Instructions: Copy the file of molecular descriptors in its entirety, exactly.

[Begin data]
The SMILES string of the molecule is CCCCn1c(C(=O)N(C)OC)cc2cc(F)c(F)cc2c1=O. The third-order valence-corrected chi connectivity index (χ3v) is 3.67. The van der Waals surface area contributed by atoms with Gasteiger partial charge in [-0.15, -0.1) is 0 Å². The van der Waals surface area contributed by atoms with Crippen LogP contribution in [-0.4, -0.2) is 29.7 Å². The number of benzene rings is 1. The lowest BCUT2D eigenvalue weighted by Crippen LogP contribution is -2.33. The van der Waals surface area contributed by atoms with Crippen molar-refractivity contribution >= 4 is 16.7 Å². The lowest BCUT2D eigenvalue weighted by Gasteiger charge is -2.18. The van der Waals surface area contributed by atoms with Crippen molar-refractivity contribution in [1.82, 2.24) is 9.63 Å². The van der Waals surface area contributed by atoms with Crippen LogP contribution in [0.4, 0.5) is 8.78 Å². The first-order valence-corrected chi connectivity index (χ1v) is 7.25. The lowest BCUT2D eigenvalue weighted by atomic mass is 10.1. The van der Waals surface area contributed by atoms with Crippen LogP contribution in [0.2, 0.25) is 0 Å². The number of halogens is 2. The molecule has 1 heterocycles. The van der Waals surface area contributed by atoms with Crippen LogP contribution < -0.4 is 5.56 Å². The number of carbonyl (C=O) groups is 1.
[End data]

The SMILES string of the molecule is CCCCn1c(C(=O)N(C)OC)cc2cc(F)c(F)cc2c1=O. The third-order valence-corrected chi connectivity index (χ3v) is 3.67. The van der Waals surface area contributed by atoms with Gasteiger partial charge in [-0.15, -0.1) is 0 Å². The van der Waals surface area contributed by atoms with Crippen LogP contribution in [-0.4, -0.2) is 29.7 Å². The number of benzene rings is 1. The lowest BCUT2D eigenvalue weighted by Crippen LogP contribution is -2.33. The van der Waals surface area contributed by atoms with Crippen molar-refractivity contribution >= 4 is 16.7 Å². The lowest BCUT2D eigenvalue weighted by Gasteiger charge is -2.18. The van der Waals surface area contributed by atoms with Crippen molar-refractivity contribution in [1.82, 2.24) is 9.63 Å². The van der Waals surface area contributed by atoms with Crippen LogP contribution in [0.4, 0.5) is 8.78 Å². The first-order valence-corrected chi connectivity index (χ1v) is 7.25. The lowest BCUT2D eigenvalue weighted by atomic mass is 10.1. The van der Waals surface area contributed by atoms with Crippen LogP contribution in [0.2, 0.25) is 0 Å². The number of halogens is 2. The molecule has 1 heterocycles. The van der Waals surface area contributed by atoms with Crippen LogP contribution < -0.4 is 5.56 Å². The number of carbonyl (C=O) groups is 1.